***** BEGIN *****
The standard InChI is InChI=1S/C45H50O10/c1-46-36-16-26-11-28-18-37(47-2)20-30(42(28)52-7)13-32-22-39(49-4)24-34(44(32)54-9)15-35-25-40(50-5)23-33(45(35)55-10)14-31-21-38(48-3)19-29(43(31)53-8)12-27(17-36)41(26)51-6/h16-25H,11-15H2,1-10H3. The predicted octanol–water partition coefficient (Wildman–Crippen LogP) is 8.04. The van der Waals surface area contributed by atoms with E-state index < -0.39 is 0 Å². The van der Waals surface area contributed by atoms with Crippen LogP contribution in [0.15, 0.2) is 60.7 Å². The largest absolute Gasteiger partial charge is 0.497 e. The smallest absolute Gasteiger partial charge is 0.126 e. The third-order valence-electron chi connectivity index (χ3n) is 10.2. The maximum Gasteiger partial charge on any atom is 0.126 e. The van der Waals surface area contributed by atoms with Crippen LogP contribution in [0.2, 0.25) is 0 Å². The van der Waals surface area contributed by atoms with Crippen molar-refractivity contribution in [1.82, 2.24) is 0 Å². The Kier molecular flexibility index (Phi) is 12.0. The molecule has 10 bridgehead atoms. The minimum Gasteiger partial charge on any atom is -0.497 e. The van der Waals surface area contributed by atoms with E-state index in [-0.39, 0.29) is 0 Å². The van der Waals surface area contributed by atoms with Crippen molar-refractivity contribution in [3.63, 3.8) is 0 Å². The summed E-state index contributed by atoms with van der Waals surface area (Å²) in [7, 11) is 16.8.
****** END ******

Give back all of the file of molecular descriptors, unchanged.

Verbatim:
The standard InChI is InChI=1S/C45H50O10/c1-46-36-16-26-11-28-18-37(47-2)20-30(42(28)52-7)13-32-22-39(49-4)24-34(44(32)54-9)15-35-25-40(50-5)23-33(45(35)55-10)14-31-21-38(48-3)19-29(43(31)53-8)12-27(17-36)41(26)51-6/h16-25H,11-15H2,1-10H3. The predicted octanol–water partition coefficient (Wildman–Crippen LogP) is 8.04. The van der Waals surface area contributed by atoms with E-state index < -0.39 is 0 Å². The van der Waals surface area contributed by atoms with Crippen LogP contribution in [0.15, 0.2) is 60.7 Å². The largest absolute Gasteiger partial charge is 0.497 e. The smallest absolute Gasteiger partial charge is 0.126 e. The third-order valence-electron chi connectivity index (χ3n) is 10.2. The maximum Gasteiger partial charge on any atom is 0.126 e. The van der Waals surface area contributed by atoms with Crippen LogP contribution in [0.2, 0.25) is 0 Å². The van der Waals surface area contributed by atoms with Crippen molar-refractivity contribution in [1.82, 2.24) is 0 Å². The Kier molecular flexibility index (Phi) is 12.0. The molecule has 10 bridgehead atoms. The minimum Gasteiger partial charge on any atom is -0.497 e. The van der Waals surface area contributed by atoms with E-state index in [-0.39, 0.29) is 0 Å². The van der Waals surface area contributed by atoms with Crippen molar-refractivity contribution in [3.63, 3.8) is 0 Å². The summed E-state index contributed by atoms with van der Waals surface area (Å²) in [7, 11) is 16.8.